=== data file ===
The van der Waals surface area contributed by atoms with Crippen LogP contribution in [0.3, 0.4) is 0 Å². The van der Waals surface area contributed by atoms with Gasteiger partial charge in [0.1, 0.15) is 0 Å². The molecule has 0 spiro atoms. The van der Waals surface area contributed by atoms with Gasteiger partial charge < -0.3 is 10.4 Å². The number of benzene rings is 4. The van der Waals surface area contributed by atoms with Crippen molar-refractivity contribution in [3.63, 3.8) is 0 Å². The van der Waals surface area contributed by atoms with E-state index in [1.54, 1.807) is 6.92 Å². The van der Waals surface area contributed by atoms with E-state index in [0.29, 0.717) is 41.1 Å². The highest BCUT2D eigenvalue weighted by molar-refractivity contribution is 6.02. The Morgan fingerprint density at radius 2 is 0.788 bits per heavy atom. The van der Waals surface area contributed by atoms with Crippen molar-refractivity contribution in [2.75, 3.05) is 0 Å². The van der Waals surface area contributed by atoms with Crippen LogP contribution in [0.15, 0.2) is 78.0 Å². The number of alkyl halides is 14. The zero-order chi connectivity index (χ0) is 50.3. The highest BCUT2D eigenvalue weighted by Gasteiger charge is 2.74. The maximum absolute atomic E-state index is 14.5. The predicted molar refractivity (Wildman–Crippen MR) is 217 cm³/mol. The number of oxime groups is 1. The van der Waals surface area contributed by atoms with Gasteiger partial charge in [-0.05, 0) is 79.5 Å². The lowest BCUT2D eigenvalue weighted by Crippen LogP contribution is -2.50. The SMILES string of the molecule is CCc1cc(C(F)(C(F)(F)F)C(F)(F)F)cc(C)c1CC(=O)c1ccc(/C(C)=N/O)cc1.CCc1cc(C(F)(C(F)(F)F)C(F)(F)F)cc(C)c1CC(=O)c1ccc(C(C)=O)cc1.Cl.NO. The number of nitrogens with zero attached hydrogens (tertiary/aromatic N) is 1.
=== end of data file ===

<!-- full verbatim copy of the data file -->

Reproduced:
The van der Waals surface area contributed by atoms with Crippen LogP contribution in [0.3, 0.4) is 0 Å². The van der Waals surface area contributed by atoms with Gasteiger partial charge in [0.1, 0.15) is 0 Å². The molecule has 0 spiro atoms. The van der Waals surface area contributed by atoms with Gasteiger partial charge < -0.3 is 10.4 Å². The number of benzene rings is 4. The van der Waals surface area contributed by atoms with Crippen molar-refractivity contribution in [3.63, 3.8) is 0 Å². The van der Waals surface area contributed by atoms with E-state index in [1.54, 1.807) is 6.92 Å². The van der Waals surface area contributed by atoms with E-state index in [0.29, 0.717) is 41.1 Å². The highest BCUT2D eigenvalue weighted by molar-refractivity contribution is 6.02. The Morgan fingerprint density at radius 2 is 0.788 bits per heavy atom. The van der Waals surface area contributed by atoms with Crippen molar-refractivity contribution in [2.75, 3.05) is 0 Å². The van der Waals surface area contributed by atoms with Crippen LogP contribution in [0.15, 0.2) is 78.0 Å². The number of alkyl halides is 14. The zero-order chi connectivity index (χ0) is 50.3. The highest BCUT2D eigenvalue weighted by Gasteiger charge is 2.74. The maximum absolute atomic E-state index is 14.5. The predicted molar refractivity (Wildman–Crippen MR) is 217 cm³/mol. The number of oxime groups is 1. The van der Waals surface area contributed by atoms with Gasteiger partial charge in [-0.05, 0) is 79.5 Å². The lowest BCUT2D eigenvalue weighted by Crippen LogP contribution is -2.50. The SMILES string of the molecule is CCc1cc(C(F)(C(F)(F)F)C(F)(F)F)cc(C)c1CC(=O)c1ccc(/C(C)=N/O)cc1.CCc1cc(C(F)(C(F)(F)F)C(F)(F)F)cc(C)c1CC(=O)c1ccc(C(C)=O)cc1.Cl.NO. The number of nitrogens with zero attached hydrogens (tertiary/aromatic N) is 1.